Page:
Next time you fret about the amount of time you, your friends or your offspring are spending with their e-readers, take heart. You are part of a growing trend: reading.
Last November Kristina Chew wrote a Care2 Causes post that posed a question on a lot of parents’ minds: In the choice between an e-book or a paper book, which is best for kids? She weighed both sides and handed it to readers to come to their own conclusions.
Then in February Julie Rodriguez reported on an online survey that looked at reading habits of teens and children that had some surprising results:
[W]hile children 12 and under consider e-books “fun” and “cool,” teenagers 13-17 are the least likely out of any age group to read e-books. That’s right: both 5-year-olds and 40-year-olds are more likely to read an e-book than your tech-savvy, constantly-texting 16-year-old is.
Physical books delight me. So do e-books. So I was thrilled to learn the reading picture is not as dismal as many think. However, it looked grim until the e-reader came along. A few days ago Kaitlyn White from the design and research team at OnlineTeachingDegree.com sent me an eye-opening infographic that pulled together statistics from recent surveys.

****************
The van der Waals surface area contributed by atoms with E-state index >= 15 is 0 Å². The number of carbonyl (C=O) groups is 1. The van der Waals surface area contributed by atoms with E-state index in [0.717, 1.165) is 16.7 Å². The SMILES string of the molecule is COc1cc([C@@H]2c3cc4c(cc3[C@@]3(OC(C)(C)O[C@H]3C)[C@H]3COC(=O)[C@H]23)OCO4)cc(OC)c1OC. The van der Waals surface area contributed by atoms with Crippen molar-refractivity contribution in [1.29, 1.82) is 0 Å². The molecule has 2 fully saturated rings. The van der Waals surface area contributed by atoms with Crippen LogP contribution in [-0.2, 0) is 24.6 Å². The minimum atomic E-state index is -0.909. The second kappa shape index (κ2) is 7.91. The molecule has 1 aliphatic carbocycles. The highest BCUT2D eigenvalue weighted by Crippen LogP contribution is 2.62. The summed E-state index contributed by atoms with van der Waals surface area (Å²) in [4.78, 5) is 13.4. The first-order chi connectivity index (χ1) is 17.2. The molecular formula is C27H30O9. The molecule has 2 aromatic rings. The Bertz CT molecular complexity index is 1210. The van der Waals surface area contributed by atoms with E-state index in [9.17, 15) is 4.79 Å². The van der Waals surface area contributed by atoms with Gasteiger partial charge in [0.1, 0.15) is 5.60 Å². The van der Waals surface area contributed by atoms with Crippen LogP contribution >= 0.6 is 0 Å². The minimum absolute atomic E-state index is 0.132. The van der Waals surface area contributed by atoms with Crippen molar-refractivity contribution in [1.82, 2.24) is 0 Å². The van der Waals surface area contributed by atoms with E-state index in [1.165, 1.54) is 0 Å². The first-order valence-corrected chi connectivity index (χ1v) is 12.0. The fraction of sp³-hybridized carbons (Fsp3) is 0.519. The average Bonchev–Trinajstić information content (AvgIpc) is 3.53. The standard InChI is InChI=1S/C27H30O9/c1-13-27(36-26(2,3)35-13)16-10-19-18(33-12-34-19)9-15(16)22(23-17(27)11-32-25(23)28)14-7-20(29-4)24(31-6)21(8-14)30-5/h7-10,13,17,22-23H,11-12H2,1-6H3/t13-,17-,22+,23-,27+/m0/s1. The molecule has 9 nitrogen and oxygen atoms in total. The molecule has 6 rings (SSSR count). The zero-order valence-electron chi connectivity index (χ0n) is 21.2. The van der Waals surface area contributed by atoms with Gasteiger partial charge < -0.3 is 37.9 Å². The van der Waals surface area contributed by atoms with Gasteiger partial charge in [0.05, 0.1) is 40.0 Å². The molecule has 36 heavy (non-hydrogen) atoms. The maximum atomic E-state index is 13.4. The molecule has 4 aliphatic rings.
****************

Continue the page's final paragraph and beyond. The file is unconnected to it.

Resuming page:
I followed the links and found a National Endowment for the Arts (NEA) study from 2007, To Read or Not To Read: A Question of National Consequence. Some of the statistics were reported in the Boston Globe, and they made pretty dismal reading. I won’t repeat them here since key figures were pulled out for the infographic. You can find the Executive Summary here and the full report here.
On the other hand, you can skip over the bad news and go straight to the good. The 2012 NEA study has a hopeful title, Reading on the Rise: A New Chapter in American Literacy. For the first time in 26 years of periodic NEA surveys, reading is on the rise. A Pew report, The rise of e-reading, confirms that optimistic finding.
Both studies credit the e-reader for the surge of interest in books and reading. So take a look at the infographic on the next page. Then relax, pick up your e-reader or regular book, and enjoy a good read.
Photo credit: Thinkstock
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